Secretary of State Rex Tillerson said on Tuesday at an event at the Atlantic Council that he is open to negotiating with North Korea. Speaking Tuesday, he said, “We’re ready to have the first meeting without precondition. Tillerson added, “Let’s just meet. And we can talk about the weather if you want. We can talk about whether it’s going to be a square table or a round table if that’s what you’re excited about. But can we at least sit down and see each other face to face.”

Tillerson did call for a freeze of North Korea's missle tests in his call for negotiations with the totalitarian regime. He said that President Donald Trump is "pretty realistic” about opening a dialogue with Pyongyang. “I will continue our diplomatic efforts until the first bomb drops,” Tillerson said. “I’m going to be confident that we’re going to be successful, but I’m also confident [Defense Secretary James] Mattis will be successful if it ends up being his turn,” he said in an allusion to South Korean and American military preparations. 

North Korea has launched 23 missiles in 16 tests since February. In a November 29 launch, North Korea showed off a new design that flew further and at greater altitude with the capacity of striking the U.S. mainland.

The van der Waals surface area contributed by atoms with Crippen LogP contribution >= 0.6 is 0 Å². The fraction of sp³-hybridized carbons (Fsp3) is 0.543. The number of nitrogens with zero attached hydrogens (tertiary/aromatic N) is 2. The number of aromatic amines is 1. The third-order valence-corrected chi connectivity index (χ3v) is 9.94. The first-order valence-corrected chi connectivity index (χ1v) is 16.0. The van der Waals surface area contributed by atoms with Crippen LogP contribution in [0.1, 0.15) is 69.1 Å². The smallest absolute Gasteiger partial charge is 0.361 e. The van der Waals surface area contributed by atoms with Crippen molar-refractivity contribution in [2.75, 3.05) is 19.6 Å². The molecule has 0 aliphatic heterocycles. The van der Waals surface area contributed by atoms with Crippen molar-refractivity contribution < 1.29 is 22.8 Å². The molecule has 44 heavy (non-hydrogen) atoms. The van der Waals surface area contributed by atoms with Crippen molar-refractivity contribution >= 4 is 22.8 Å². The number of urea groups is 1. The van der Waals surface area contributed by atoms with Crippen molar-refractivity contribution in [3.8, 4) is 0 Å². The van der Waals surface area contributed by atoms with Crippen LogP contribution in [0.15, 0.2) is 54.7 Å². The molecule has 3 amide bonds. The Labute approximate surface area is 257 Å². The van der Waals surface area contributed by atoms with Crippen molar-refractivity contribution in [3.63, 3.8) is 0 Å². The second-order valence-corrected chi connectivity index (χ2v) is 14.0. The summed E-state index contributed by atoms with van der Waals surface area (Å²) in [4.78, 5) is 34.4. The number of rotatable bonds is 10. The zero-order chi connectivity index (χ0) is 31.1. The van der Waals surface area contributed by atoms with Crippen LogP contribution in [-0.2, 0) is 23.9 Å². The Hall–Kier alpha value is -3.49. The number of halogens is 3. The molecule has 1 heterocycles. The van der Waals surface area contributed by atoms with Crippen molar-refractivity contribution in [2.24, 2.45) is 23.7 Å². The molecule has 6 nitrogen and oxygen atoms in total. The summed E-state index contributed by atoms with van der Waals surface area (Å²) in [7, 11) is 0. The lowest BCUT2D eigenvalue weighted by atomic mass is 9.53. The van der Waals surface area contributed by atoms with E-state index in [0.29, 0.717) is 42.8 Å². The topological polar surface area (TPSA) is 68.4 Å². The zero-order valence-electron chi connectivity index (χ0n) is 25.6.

In addition to the carrot of openness to talks, Tillerson has hedged his bets by tightening diplomatic and economic sanctions as a stick to force North Korea to the negotiating table. So far, Tillerson's diplomatic gambit has yielded cooperation from Kuwait, Italy, Mexico, Peru, and Spain -- all of which have withdrawn their ambassadors. Other countries have expelled North Korean workers, while cutting off trade with the regime. Both are key sources of revenue for Kim Jong Un’s regime. China, Iran, and Russia remain supportive. “We know the regime notices when that ambassador comes home,” Tillerson said.

This is not the first time the U.S. has engaged in negotiations with the regime. In the 1990s, the Clinton administration held secret talks with North Korea and agreed to swapping food for a delay in North Korea's nuclear program. It did not work. In 2001, Tillerson’s predecessor Colin Powell conducted talks, as well. The key may be China, which has continued to provide key economic and diplomatic support despite American pressure. China fears that regime change in North Korea could lead to a wave of North Korean refugees. 



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Spero News editor Martin Barillas is a former US diplomat, who also worked as a democracy advocate and election observer in Latin America. His first novel 'Shaken Earth', is available at Amazon.

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